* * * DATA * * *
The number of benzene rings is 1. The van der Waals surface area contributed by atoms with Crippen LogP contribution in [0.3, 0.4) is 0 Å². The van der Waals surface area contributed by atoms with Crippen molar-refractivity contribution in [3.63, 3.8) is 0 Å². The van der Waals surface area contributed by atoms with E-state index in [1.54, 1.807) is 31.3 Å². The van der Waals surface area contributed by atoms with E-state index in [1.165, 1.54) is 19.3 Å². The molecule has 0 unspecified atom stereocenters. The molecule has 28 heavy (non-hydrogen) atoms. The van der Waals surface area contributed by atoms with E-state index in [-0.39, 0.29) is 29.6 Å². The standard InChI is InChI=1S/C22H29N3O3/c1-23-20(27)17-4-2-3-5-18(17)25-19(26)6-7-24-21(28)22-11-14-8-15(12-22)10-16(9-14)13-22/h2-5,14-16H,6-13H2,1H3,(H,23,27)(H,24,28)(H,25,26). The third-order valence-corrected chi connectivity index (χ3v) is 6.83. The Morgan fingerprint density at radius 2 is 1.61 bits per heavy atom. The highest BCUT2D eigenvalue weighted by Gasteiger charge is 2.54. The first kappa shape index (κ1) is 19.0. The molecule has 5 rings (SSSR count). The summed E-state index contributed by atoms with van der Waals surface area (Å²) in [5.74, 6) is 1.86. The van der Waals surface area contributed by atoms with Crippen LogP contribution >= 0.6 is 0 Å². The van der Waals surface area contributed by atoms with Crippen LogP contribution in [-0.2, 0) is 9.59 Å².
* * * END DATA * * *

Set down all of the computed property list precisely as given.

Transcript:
The number of benzene rings is 1. The van der Waals surface area contributed by atoms with Crippen LogP contribution in [0.3, 0.4) is 0 Å². The van der Waals surface area contributed by atoms with Crippen molar-refractivity contribution in [3.63, 3.8) is 0 Å². The van der Waals surface area contributed by atoms with E-state index in [1.54, 1.807) is 31.3 Å². The van der Waals surface area contributed by atoms with E-state index in [1.165, 1.54) is 19.3 Å². The molecule has 0 unspecified atom stereocenters. The molecule has 28 heavy (non-hydrogen) atoms. The van der Waals surface area contributed by atoms with E-state index in [-0.39, 0.29) is 29.6 Å². The standard InChI is InChI=1S/C22H29N3O3/c1-23-20(27)17-4-2-3-5-18(17)25-19(26)6-7-24-21(28)22-11-14-8-15(12-22)10-16(9-14)13-22/h2-5,14-16H,6-13H2,1H3,(H,23,27)(H,24,28)(H,25,26). The third-order valence-corrected chi connectivity index (χ3v) is 6.83. The Morgan fingerprint density at radius 2 is 1.61 bits per heavy atom. The highest BCUT2D eigenvalue weighted by Gasteiger charge is 2.54. The first kappa shape index (κ1) is 19.0. The molecule has 5 rings (SSSR count). The summed E-state index contributed by atoms with van der Waals surface area (Å²) in [5.74, 6) is 1.86. The van der Waals surface area contributed by atoms with Crippen LogP contribution >= 0.6 is 0 Å². The van der Waals surface area contributed by atoms with Crippen LogP contribution in [-0.2, 0) is 9.59 Å².